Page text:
What is Passover? Your four questions, answered

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On Friday, at sundown, Jews all over the world celebrated the start of Passover, which runs for the next seven days. It is one of the most important holidays on the Jewish calendar.

And while we may have missed your Friday night seder (our apologies), it’s still not too late to answer four, key questions about this most sacred of religious observances.

  1. What is Passover? According to ToriAvey.com, Passover, or Pesach in Hebrew commemorates the exodus of the Jews from slavery in Egypt.  The holiday originated in the Torah, where the word pesach refers to the ancient Passover sacrifice (known as the Paschal Lamb); it is also said to refer to the idea that God “passed over” (pasach) the houses of the Jews during the 10th plague on the Egyptians, the slaying of the first born. The holiday is ultimately a celebration of freedom, and the story of the exodus from Egypt is a powerful metaphor that is appreciated not only by Jews, but by people of other faiths as well.”
  2. How is Passover celebrated? Once, again, according to ToriAvey.com: “Passover is observed for seven days in Israel and eight days in the Diaspora. The main event of the Passover holiday is the seder (literally, “order”), a festive meal in which the haggadah (story of the exodus and related writings) is recited in a set order. During the entire duration of the holiday, it is forbidden to eat leavened food products (such as bread, pasta, etc.). The reason for this is that Jewish tradition states that in their haste to escape from Egypt the Jews did not have enough time to wait for bread to rise. Instead, they ate matzah, unleavened bread. Part of the Passover seder includes hiding the afikoman (half of a matzah that is kept between two other matzahs during the seder and later hidden). Children search for the afikoman and usually receive a prize for finding it.”
  3. What kind of food is eaten on Passover? According to ToriAvey.com: “Matzah is a central part of the seder and of Passover meals throughout the duration of the holiday. Symbolic foods eaten at the seder are: maror (bitter herbs, usually horseradish, a reminder of the bitterness of slavery), salt water (symbolizing the tears of the slaves), charoset (sweet paste made of fruit and nuts, symbolizing the mortar the slaves used to build the Egyptian pyramids), zeroah (shank bone, representing the Passover sacrifice), beitzah (hard-boiled egg, symbolic of life and birth associated with the spring season), and karpas (a leafy green vegetable, usually a piece of lettuce, symbolizing hope and redemption). It is required to drink four cups of wine throughout the seder.” Additionally, “Traditional Ashkenazi Passover dishes include gefilte fish, matzah ball soup, brisket, and kosher-for-Passover kugels, and tzimmis (sweet carrot and fruit dish), and macaroons and sponge cake (made from matzah meal) for dessert. A popular breakfast food during the holiday is matzah brie (matzah soaked in water, dipped in egg, and fried).”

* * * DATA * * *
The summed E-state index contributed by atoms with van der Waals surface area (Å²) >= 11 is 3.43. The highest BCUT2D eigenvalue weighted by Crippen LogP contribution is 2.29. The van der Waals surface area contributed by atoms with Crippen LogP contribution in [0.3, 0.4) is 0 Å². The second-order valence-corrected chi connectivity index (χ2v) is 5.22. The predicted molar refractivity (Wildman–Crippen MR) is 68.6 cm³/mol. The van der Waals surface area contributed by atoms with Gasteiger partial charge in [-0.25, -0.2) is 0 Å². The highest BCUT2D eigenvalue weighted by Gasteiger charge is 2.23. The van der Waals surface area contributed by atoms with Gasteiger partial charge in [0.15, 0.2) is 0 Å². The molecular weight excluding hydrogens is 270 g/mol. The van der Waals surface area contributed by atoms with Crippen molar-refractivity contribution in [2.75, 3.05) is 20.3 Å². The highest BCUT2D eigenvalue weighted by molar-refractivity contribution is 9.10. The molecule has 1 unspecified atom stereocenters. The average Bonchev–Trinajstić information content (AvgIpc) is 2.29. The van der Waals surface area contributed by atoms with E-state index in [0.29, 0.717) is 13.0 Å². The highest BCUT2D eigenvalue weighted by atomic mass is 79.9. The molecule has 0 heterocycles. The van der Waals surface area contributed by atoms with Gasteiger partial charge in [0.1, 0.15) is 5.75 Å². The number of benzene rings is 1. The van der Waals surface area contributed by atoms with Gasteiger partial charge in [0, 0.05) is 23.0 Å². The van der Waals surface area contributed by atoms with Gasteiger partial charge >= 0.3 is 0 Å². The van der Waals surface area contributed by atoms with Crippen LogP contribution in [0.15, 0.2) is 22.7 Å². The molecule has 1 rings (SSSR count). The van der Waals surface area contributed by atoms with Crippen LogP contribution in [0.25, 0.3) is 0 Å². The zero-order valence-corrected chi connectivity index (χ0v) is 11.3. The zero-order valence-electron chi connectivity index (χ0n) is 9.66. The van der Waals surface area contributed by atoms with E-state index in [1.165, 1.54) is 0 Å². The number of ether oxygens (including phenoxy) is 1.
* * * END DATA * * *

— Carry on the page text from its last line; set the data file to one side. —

4. What is the traditional Passover greeting: A simple “Chag Sameach!” or “Happy Holiday,” will get you there.
An award-winning political journalist with more than 25 years' experience in the news business, John L. Micek is The Pennsylvania Capital-Star's Editor-in-Chief. Before joining The Capital-Star, Micek spent six years as Opinion Editor at PennLive/The Patriot-News in Harrisburg, Pa., where he helped shape and lead a multiple-award-winning Opinion section for one of Pennsylvania's most-visited news websites. Prior to that, he spent 13 years covering Pennsylvania government and politics for The Morning Call of Allentown, Pa. His career has also included stints covering Congress, Chicago City Hall and more municipal meetings than he could ever count, Micek contributes regular analysis and commentary to a host of broadcast outlets, including CTV-News in Canada and talkRadio in London, U.K., as well as "Face the State" on CBS-21 in Harrisburg, Pa.; "Pennsylvania Newsmakers" on WGAL-8 in Lancaster, Pa., and the Pennsylvania Cable Network. His weekly column on American politics is syndicated nationwide to more than 800 newspapers by Cagle Syndicate.

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